Donald Trump is reportedly not using any of the "classic" debate prep methods
The fall Presidential debates are fast approaching, and Donald Trump is busy … snacking?
While Clinton reportedly toils over heavy briefing books, Trump is taking leisurely lunches at his New Jersey golf course. On Sunday, he was enjoying bacon cheeseburgers and ice-cold Coca-Colas with former New York City Mayor Rudy Giuliani and former Fox News Chairman Roger Ailes, who is embroiled in a sexual harassment scandal.
The first of three presidential debates run by the Commission on Presidential Debates is scheduled for Sept. 26 at Hofstra University in Hempstead, New York. It will be followed by an Oct. 9 outing in St. Louis and another on Oct. 19 in Las Vegas.
The format and topic of each debate is expected to be announced in early September. Each debate will run for 90 minutes, with no breaks for the candidates.
Clinton has formally agreed to the broadcasts, while Trump is avoiding a commitment while awaiting moderator announcements, reports the Post.
Still, the former Secretary of State is already ensuring she’s ready with endless rehearsals and focused readings of opposition research.
“She feels like it is a proving ground, that this is a job interview. I think she will approach the debate with a great deal of seriousness and a sense of purpose, and also keenly aware that Donald Trump is capable of anything,” Clinton spokesman Brian Fallon told the Post.
Clinton has employed Ronald Klain, two-time vice presidential chief of staff, and Washington lawyer Karen Dunn to prep her and run practice sessions. Other assists come from police advisor Jake Sullivan and campaign strategist Joel Benenson. There’s even a Trump stand-in – whose identity, though, remains unknown.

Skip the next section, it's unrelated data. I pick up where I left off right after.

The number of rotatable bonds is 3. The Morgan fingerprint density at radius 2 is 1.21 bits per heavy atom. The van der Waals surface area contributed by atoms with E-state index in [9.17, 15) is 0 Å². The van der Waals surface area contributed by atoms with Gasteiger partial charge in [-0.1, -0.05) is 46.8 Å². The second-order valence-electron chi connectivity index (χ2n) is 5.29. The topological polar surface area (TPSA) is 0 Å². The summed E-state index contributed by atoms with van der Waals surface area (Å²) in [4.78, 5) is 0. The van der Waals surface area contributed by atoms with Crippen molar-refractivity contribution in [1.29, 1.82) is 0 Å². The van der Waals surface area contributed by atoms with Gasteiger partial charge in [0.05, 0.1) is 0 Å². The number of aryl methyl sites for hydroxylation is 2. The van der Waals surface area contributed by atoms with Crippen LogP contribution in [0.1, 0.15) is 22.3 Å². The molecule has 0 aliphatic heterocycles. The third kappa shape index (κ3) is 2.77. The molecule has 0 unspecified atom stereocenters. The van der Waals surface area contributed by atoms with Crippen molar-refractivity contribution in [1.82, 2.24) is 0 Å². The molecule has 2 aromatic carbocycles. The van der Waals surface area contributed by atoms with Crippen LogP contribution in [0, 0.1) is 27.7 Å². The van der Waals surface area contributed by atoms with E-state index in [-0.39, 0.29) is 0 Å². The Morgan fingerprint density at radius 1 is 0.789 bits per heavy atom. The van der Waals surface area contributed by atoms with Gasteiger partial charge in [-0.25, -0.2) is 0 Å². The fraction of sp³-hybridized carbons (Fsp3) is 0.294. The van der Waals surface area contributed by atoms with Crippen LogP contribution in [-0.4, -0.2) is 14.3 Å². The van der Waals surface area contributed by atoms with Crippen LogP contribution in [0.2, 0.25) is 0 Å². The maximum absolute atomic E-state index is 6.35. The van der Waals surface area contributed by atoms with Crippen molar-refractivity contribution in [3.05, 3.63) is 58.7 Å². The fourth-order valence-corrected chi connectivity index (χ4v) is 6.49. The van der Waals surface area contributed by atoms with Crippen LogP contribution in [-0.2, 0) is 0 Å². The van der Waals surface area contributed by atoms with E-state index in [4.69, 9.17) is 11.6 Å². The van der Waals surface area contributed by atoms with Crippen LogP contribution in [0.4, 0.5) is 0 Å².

Trump, on the other hand, is more concerned with showmanship. He hopes to take down Clinton with his usual zingers and controversial insults (see: “Crooked Hillary”), reported the Post.
“Not only does he want 100 million viewers, he wants to be a showstopper at the Roman Colosseum, the main event at WrestleMania,” Sam Nunberg, a former Trump advisor, told the Post. “He’s going to love this, eat it up and take her on. For Hillary to go in and think she’ll be professional and wonky, or give a long lecture, that’ll play against her.”
Yet, the candidate still has a ramshackle prep team. According to the Post, Retired Army generals Michael Flynn and Joseph “Keith” Kellogg handle national security, while New Jersey Gov. Chris Christie covers other policy areas.
Trump’s campaign manager, Kellyanne Conway, said that he’s an “unconventional candidate, so debate prep in the classic sense doesn’t apply to him.”
Third-party candidates will likely prove to be a non-issue, reported Politico. Libertarian candidate Gary Johnson would need a 15 percent threshold in the Commission’s determining polls to make the debate stage.
And if he doesn’t? Well, then, he admitted to Politico, it’s “game over.”